What was your most surprising, or favorite, keyword shown? Let us know in the comments!

Using AMP? Try our new webpage tester

Accelerated Mobile Pages (AMP) is a great way to make content on your website accessible in an extremely fast way. To help ensure that your AMP implementation is working as expected , Search Console now has an enhanced AMP testing tool.

This testing tool is mobile-friendly and uses Google’s live web-search infrastructure to analyze the AMP page with the real Googlebot. The tool tests the validity of the AMP markup as well as any structured data on the page. If issues are found, click on them to see details, and to have the line in the source-code highlighted. For valid AMP pages, we may also provide a link to a live preview of how this page may appear in Google’s search results.

With the share button on the bottom right, you can now share a snapshot of the results that you’re currently seeing with others. This makes it easier to discuss issues with your team, whether they’re regular occurrences or one-time quirks that you need to iron out. Just click the share button and pass on the URL for this test snapshot. This share feature is now also available in the mobile-friendly testing tool.

We hope this tool makes it easier to create great AMP’d content while finding and resolving issues that may appear on your AMP pages. For any questions, feel free to drop by our webmaster’s help forum.

How can Google Search Console help you AMPlify your site?

If you have recently implemented Accelerated Mobile Pages on your site, it’s a great time to check which of your AMP pages Google has found and indexed by using Search Console.

Search Console is a free service that helps you monitor and maintain your site’s presence in Google Search, including any Accelerated Mobile Pages. You don’t have to sign up for Search Console for your AMP pages to be included in Google Search results, but doing so can help you understand which of your AMP pages are eligible to show in search results.

To get started with Search Console, create a free account or sign in here and validate the ownership of your sites.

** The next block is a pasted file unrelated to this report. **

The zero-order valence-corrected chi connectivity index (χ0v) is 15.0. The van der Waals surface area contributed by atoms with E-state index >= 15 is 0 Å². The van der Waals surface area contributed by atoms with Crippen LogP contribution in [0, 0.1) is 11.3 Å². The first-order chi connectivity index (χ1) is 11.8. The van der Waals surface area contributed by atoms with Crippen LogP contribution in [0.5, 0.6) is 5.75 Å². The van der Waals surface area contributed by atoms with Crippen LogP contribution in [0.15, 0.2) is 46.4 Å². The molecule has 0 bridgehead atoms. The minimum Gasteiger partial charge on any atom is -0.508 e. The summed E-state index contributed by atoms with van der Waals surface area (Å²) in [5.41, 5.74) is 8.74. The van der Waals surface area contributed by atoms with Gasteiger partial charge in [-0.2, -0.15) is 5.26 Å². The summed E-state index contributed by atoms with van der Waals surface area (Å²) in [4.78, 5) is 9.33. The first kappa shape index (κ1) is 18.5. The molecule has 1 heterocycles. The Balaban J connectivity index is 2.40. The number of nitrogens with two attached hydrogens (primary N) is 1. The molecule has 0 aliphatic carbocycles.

Once you have your site set up on Search Console, open the Accelerated Mobile Pages report under Search Appearance > Accelerated Mobile Pages to see which AMP pages Google has found and indexed on your site, as shown here:

The report lists AMP-related issues for AMP pages that are not indexed, so that you can identify and address them.

Search Console also lets you monitor the performance of your AMP pages on Google Search in the Search Analytics report. This report tells you which queries show your AMP pages in Search results, lets you compare how their metrics stack against your other results and see how the visibility of your AMP pages has changed over time.

To view your AMP page metrics, such as clicks or impressions, select Search Appearance > Search Analytics > Filter by AMP.

(Note: if you’ve only just created your Search Console account or set up your AMP pages and they have not been detected yet, remember that Google crawls pages only periodically. You can wait for the scheduled regular recrawl, or you can request a recrawl.)

Have you been using Search Console to monitor your AMP pages? Give us feedback in the comments below or on our Google Webmasters Google+ page. Or as usual, if you have any questions or need help, feel free to post in our Webmasters Help Forum.

UPDATE: To help ensure that your AMP implementation is working as expected, Search Console now has an enhanced AMP testing tool.